Venice Carnival in the Time of COVID Is Unlike Any Before It, but No One Wants to Repeat It
This year, the Venetians are embracing the last chance they will get to celebrate alone.
VENICE—In a normal year during Carnival, St. Mark’s Square is invariably a sea of papier-mâché and feathers, heaving with Venetians and tourists dressed in ornate period costumes topped with hand-painted bejeweled masks. Around 3 million tourists from all over the world descend on Venice for the two-week lead-up to Fat Tuesday each year. It is a heady mix of revelry and tradition that culminates in fancy dress parties in spectacular palaces lining the Grand Canal that last until dawn to herald in the staid Lenten season that kicks off on Ash Wednesday.
The Venetian Carnival in the time of COVID is decidedly different, not least because all public celebrations have been cancelled and are instead being streamed online. Restaurants are closed at 6 p.m. and the city must button up at 10 p.m. by law due to a nationwide curfew thanks to the second wave of the coronavirus pandemic. Normally, Carnival is a time when many Venetians head out of town due to the influx of tourists, but with travel between Italian regions prohibited and tourism from abroad at a standstill, Carnival this year is very local indeed and for some Venetians, it is the first time in years they have not skipped town. On the last Sunday of the Carnival season, St. Mark’s Square was full of locals. “It’s so odd to only hear Italian being spoken here,” a masked Venetian woman dressed as a courtesan told The Daily Beast. “I don’t know if I like it this way. It just doesn’t seem like Carnival.”
It is a rare privilege to see Venetians celebrate this year’s Carnival alone due to COVID restrictions, and one that—as amazing as it is—no one really wants to see ever happen again. “Of course we can’t deny how magical it is to see Venice like this without the usual onslaught of foreign tourists,” a shop owner who sells hand-pressed paper off St. Mark’s Square told The Daily Beast. “But once in a lifetime is enough.”
Last year, the cancellation of the Venice Carnival just a few days into the two-week party kicked off the coronavirus pandemic in Italy, which became an early epicenter and was a harbinger for the West in terms of just how bad things would get. Cancelling Carnival was a shock that meant the coronavirus was serious. But unlike other cities in Italy and even across Europe, Venice is uniquely dependent on foreign tourist dollars. It is a city of just 51,000 residents that receives 30 million tourists a year, according to the Venice tourism office.
The city did receive a slight reprieve last summer between COVID-19 waves, when European tourists came (Americans still are not allowed to enter the E.U. without a valid reason), but hotel stays were down by 75 percent and many of the expensive five-star hotels that line the Grand Canal and St. Mark’s Square didn’t even bother opening since American tourists tend to be the biggest clientele. The same goes for long-standing establishments like the Cafe Florian, which would have celebrated its 300th birthday this Carnival had it opened back up after the second wave lockdown. “We normally get 2,000 customers here a day,” Renato Costantini, the Florian director, says. “But they are almost entirely foreign tourists, so without them we simply can’t afford to stay open.” The cafe could open under the current restrictions, but it would mean shutting down at 6pm. “We do most of our business during the pre-dinner and post-dinner hours,” he says. “With no one going to dinner, what’s the point?”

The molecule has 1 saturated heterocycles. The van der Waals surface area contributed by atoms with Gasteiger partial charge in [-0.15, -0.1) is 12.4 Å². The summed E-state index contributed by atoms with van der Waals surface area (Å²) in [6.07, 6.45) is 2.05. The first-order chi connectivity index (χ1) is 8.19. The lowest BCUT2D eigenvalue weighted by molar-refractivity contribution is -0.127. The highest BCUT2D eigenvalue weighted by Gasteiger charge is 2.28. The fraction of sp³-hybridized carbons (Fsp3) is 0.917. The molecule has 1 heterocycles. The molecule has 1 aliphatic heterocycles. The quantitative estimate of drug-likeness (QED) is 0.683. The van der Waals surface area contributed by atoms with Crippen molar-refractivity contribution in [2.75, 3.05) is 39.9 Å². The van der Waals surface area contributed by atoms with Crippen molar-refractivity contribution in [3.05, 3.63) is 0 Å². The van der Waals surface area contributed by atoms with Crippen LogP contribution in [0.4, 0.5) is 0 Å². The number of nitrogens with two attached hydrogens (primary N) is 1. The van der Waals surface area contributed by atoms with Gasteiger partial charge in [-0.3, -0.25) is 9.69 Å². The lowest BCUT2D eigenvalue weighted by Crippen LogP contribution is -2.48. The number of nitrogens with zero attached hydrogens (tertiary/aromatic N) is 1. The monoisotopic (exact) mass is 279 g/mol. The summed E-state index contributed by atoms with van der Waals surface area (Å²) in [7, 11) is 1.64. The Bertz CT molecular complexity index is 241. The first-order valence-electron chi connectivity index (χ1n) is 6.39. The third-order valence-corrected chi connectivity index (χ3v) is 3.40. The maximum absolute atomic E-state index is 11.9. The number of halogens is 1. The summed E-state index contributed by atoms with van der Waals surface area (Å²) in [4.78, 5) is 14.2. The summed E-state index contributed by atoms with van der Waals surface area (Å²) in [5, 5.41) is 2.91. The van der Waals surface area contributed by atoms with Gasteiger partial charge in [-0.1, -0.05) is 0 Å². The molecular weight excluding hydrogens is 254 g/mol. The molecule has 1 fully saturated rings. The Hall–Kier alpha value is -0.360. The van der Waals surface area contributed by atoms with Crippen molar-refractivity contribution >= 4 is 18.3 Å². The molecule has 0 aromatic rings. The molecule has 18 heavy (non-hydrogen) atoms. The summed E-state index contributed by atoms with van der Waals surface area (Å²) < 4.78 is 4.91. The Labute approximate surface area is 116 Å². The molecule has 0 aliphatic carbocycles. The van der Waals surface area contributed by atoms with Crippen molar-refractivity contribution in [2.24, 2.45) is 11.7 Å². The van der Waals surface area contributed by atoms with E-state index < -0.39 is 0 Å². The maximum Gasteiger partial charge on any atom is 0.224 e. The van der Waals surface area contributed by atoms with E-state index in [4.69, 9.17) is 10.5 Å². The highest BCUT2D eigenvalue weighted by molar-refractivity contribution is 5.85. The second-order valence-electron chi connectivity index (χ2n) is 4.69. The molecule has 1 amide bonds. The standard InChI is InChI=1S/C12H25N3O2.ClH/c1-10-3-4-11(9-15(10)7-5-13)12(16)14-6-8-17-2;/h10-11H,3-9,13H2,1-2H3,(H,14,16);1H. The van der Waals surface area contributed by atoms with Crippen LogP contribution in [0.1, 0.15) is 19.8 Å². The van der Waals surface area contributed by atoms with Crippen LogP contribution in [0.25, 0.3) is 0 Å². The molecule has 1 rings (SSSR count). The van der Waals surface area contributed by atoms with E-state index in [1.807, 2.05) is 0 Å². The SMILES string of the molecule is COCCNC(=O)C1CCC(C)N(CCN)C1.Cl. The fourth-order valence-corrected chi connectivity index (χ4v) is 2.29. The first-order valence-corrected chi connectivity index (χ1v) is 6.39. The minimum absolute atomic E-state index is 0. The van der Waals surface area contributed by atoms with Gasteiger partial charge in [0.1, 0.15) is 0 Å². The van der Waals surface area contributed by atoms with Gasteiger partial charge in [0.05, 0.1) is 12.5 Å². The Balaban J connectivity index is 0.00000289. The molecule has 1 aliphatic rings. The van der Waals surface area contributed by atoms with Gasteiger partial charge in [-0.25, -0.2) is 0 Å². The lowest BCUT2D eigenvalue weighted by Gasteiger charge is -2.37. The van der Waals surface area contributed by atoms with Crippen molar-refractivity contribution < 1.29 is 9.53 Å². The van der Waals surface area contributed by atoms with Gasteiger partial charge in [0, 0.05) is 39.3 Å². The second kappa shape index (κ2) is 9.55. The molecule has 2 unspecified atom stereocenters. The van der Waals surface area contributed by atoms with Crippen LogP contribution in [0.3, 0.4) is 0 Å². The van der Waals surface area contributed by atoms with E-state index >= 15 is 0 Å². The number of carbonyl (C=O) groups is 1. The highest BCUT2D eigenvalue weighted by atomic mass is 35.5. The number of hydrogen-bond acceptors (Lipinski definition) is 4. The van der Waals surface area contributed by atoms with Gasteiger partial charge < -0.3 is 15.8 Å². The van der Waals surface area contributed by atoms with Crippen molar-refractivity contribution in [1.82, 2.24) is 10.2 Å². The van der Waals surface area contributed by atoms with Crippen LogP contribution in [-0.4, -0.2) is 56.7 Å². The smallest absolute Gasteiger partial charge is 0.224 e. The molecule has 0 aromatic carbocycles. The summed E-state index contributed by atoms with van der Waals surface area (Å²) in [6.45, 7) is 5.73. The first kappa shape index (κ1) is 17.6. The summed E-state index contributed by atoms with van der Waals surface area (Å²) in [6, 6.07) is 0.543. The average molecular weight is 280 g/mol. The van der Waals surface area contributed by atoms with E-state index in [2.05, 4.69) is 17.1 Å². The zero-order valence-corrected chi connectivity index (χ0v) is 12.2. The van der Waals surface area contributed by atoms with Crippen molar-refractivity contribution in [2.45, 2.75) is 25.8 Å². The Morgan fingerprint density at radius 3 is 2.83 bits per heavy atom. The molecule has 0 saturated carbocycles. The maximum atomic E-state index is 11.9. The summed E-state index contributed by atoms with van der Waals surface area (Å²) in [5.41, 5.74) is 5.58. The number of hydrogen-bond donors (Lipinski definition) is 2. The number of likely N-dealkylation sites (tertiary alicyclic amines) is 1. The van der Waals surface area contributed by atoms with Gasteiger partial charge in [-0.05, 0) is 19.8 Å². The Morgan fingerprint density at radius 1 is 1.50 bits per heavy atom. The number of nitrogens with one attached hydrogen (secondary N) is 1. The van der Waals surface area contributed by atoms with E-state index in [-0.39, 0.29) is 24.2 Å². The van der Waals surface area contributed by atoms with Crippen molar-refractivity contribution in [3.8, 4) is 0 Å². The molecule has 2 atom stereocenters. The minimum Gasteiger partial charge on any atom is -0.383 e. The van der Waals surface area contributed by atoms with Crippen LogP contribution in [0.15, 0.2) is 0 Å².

What happens next for Venice is crucial for those who live here. Returning to mass tourism seems the easiest answer, but no one wants it to be as uncontrolled as it has been in recent years thanks to massive cruise ships and cheap airlines. Even the shop owners that ring St. Mark’s Square hope that Venice’s rebirth is also a renaissance of sorts, where the type of tourists who come spend more time and, with that, more money not on cheap souvenirs but on artisan crafts like hand-made masks, cut glass, and other Venetian treasures. “We need the Americans to come back for sure,” the paper shop owner said. “They stay longer and love to shop.”
Jane Da Mosto of the nonprofit group “We Are Here Venice” which has campaigned against large cruise ships and other ecological threats to the city’s vulnerable lagoon, hopes that the rebirth of Venice is tempered and that Venetians have greater agency in how the city responds to mass tourism. “The COVID pandemic has proven that man and nature are at odds with each other,” she told The Daily Beast. “But we in Venice have been struggling with that for a long time. The rebirth of Venice needs to include the participation of the Venetians. It needs to be considered the way you would accommodate indigenous people, because that’s what Venetians are.”